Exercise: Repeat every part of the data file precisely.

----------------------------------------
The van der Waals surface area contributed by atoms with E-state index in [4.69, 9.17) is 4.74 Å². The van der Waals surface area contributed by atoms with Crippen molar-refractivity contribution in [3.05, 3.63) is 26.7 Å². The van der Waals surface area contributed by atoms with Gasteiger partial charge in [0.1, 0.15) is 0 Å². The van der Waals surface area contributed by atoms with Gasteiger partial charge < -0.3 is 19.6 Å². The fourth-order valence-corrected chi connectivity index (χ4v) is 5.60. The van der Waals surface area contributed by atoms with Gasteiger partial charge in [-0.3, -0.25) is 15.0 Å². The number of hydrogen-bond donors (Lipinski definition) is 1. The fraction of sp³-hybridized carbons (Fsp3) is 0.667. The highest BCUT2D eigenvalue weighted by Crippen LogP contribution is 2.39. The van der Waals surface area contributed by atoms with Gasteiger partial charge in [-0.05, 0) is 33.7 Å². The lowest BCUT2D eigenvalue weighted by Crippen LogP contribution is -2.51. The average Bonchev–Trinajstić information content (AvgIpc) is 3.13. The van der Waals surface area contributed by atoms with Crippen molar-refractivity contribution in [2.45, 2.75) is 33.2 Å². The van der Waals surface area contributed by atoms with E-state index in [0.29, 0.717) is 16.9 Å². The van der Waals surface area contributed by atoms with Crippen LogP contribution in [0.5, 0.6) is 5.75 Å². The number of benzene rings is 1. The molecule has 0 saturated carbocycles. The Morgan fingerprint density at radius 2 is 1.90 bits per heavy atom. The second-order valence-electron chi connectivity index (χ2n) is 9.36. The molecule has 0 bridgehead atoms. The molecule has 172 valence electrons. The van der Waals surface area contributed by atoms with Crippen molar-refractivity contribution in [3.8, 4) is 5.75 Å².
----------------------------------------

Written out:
The van der Waals surface area contributed by atoms with E-state index in [4.69, 9.17) is 4.74 Å². The van der Waals surface area contributed by atoms with Crippen molar-refractivity contribution in [3.05, 3.63) is 26.7 Å². The van der Waals surface area contributed by atoms with Gasteiger partial charge in [0.1, 0.15) is 0 Å². The van der Waals surface area contributed by atoms with Gasteiger partial charge < -0.3 is 19.6 Å². The fourth-order valence-corrected chi connectivity index (χ4v) is 5.60. The van der Waals surface area contributed by atoms with Gasteiger partial charge in [-0.3, -0.25) is 15.0 Å². The number of hydrogen-bond donors (Lipinski definition) is 1. The fraction of sp³-hybridized carbons (Fsp3) is 0.667. The highest BCUT2D eigenvalue weighted by Crippen LogP contribution is 2.39. The van der Waals surface area contributed by atoms with Gasteiger partial charge in [-0.05, 0) is 33.7 Å². The lowest BCUT2D eigenvalue weighted by Crippen LogP contribution is -2.51. The average Bonchev–Trinajstić information content (AvgIpc) is 3.13. The van der Waals surface area contributed by atoms with Crippen molar-refractivity contribution in [2.45, 2.75) is 33.2 Å². The van der Waals surface area contributed by atoms with E-state index in [0.29, 0.717) is 16.9 Å². The van der Waals surface area contributed by atoms with Crippen LogP contribution in [0.5, 0.6) is 5.75 Å². The number of benzene rings is 1. The molecule has 0 saturated carbocycles. The Morgan fingerprint density at radius 2 is 1.90 bits per heavy atom. The second-order valence-electron chi connectivity index (χ2n) is 9.36. The molecule has 0 bridgehead atoms. The molecule has 172 valence electrons. The van der Waals surface area contributed by atoms with Crippen molar-refractivity contribution in [3.8, 4) is 5.75 Å².